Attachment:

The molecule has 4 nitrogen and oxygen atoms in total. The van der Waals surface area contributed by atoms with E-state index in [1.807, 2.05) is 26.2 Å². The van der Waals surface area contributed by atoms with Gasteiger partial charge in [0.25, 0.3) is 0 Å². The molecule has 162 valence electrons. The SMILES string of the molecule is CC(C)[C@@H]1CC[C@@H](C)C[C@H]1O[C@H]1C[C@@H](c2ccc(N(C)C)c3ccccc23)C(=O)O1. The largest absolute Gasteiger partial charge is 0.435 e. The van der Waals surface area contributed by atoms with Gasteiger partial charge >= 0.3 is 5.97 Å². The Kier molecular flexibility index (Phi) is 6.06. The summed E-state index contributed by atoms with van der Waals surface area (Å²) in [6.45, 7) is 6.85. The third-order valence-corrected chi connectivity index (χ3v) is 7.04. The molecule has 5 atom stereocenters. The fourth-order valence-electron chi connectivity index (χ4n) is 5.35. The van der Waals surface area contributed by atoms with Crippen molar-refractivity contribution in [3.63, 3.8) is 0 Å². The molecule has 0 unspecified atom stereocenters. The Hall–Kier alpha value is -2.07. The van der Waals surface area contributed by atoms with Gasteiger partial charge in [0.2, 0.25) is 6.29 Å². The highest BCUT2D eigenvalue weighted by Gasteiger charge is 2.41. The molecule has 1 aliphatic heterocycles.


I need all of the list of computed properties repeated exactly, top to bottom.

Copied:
The molecule has 4 nitrogen and oxygen atoms in total. The van der Waals surface area contributed by atoms with E-state index in [1.807, 2.05) is 26.2 Å². The van der Waals surface area contributed by atoms with Gasteiger partial charge in [0.25, 0.3) is 0 Å². The molecule has 162 valence electrons. The SMILES string of the molecule is CC(C)[C@@H]1CC[C@@H](C)C[C@H]1O[C@H]1C[C@@H](c2ccc(N(C)C)c3ccccc23)C(=O)O1. The largest absolute Gasteiger partial charge is 0.435 e. The van der Waals surface area contributed by atoms with Gasteiger partial charge >= 0.3 is 5.97 Å². The Kier molecular flexibility index (Phi) is 6.06. The summed E-state index contributed by atoms with van der Waals surface area (Å²) in [6.45, 7) is 6.85. The third-order valence-corrected chi connectivity index (χ3v) is 7.04. The molecule has 5 atom stereocenters. The fourth-order valence-electron chi connectivity index (χ4n) is 5.35. The van der Waals surface area contributed by atoms with Crippen molar-refractivity contribution in [3.63, 3.8) is 0 Å². The molecule has 0 unspecified atom stereocenters. The Hall–Kier alpha value is -2.07. The van der Waals surface area contributed by atoms with Gasteiger partial charge in [0.2, 0.25) is 6.29 Å². The highest BCUT2D eigenvalue weighted by Gasteiger charge is 2.41. The molecule has 1 aliphatic heterocycles.